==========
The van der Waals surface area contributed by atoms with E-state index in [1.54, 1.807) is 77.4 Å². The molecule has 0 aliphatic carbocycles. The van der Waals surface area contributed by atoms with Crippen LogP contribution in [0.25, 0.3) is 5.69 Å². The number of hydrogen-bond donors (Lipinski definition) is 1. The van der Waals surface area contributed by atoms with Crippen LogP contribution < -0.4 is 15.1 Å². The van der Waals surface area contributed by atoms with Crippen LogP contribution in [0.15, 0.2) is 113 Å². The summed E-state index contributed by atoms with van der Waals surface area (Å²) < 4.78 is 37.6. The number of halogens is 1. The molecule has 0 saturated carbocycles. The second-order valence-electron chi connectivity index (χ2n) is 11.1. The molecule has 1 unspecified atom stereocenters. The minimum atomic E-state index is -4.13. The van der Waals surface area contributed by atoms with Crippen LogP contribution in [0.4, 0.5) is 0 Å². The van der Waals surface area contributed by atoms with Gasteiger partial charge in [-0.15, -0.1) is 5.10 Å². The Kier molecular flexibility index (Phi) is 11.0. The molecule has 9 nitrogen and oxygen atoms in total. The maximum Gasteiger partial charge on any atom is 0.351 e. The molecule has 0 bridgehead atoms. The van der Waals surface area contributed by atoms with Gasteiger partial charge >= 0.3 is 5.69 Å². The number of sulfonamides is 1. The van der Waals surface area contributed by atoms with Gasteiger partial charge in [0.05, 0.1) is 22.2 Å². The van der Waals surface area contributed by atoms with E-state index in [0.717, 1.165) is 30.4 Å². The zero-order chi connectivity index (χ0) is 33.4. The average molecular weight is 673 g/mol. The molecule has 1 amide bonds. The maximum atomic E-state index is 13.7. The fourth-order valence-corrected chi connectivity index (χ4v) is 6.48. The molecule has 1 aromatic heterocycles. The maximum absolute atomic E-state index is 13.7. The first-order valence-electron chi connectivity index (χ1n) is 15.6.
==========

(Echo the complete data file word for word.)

The van der Waals surface area contributed by atoms with E-state index in [1.54, 1.807) is 77.4 Å². The molecule has 0 aliphatic carbocycles. The van der Waals surface area contributed by atoms with Crippen LogP contribution in [0.25, 0.3) is 5.69 Å². The number of hydrogen-bond donors (Lipinski definition) is 1. The van der Waals surface area contributed by atoms with Crippen LogP contribution < -0.4 is 15.1 Å². The van der Waals surface area contributed by atoms with Crippen LogP contribution in [0.15, 0.2) is 113 Å². The summed E-state index contributed by atoms with van der Waals surface area (Å²) < 4.78 is 37.6. The number of halogens is 1. The molecule has 0 saturated carbocycles. The second-order valence-electron chi connectivity index (χ2n) is 11.1. The molecule has 1 unspecified atom stereocenters. The minimum atomic E-state index is -4.13. The van der Waals surface area contributed by atoms with Crippen LogP contribution in [0.4, 0.5) is 0 Å². The van der Waals surface area contributed by atoms with Gasteiger partial charge in [-0.15, -0.1) is 5.10 Å². The Kier molecular flexibility index (Phi) is 11.0. The molecule has 9 nitrogen and oxygen atoms in total. The maximum Gasteiger partial charge on any atom is 0.351 e. The molecule has 0 bridgehead atoms. The van der Waals surface area contributed by atoms with Gasteiger partial charge >= 0.3 is 5.69 Å². The number of sulfonamides is 1. The van der Waals surface area contributed by atoms with Gasteiger partial charge in [0.05, 0.1) is 22.2 Å². The van der Waals surface area contributed by atoms with E-state index in [0.717, 1.165) is 30.4 Å². The zero-order chi connectivity index (χ0) is 33.4. The average molecular weight is 673 g/mol. The molecule has 1 amide bonds. The maximum atomic E-state index is 13.7. The fourth-order valence-corrected chi connectivity index (χ4v) is 6.48. The molecule has 1 aromatic heterocycles. The maximum absolute atomic E-state index is 13.7. The first-order valence-electron chi connectivity index (χ1n) is 15.6.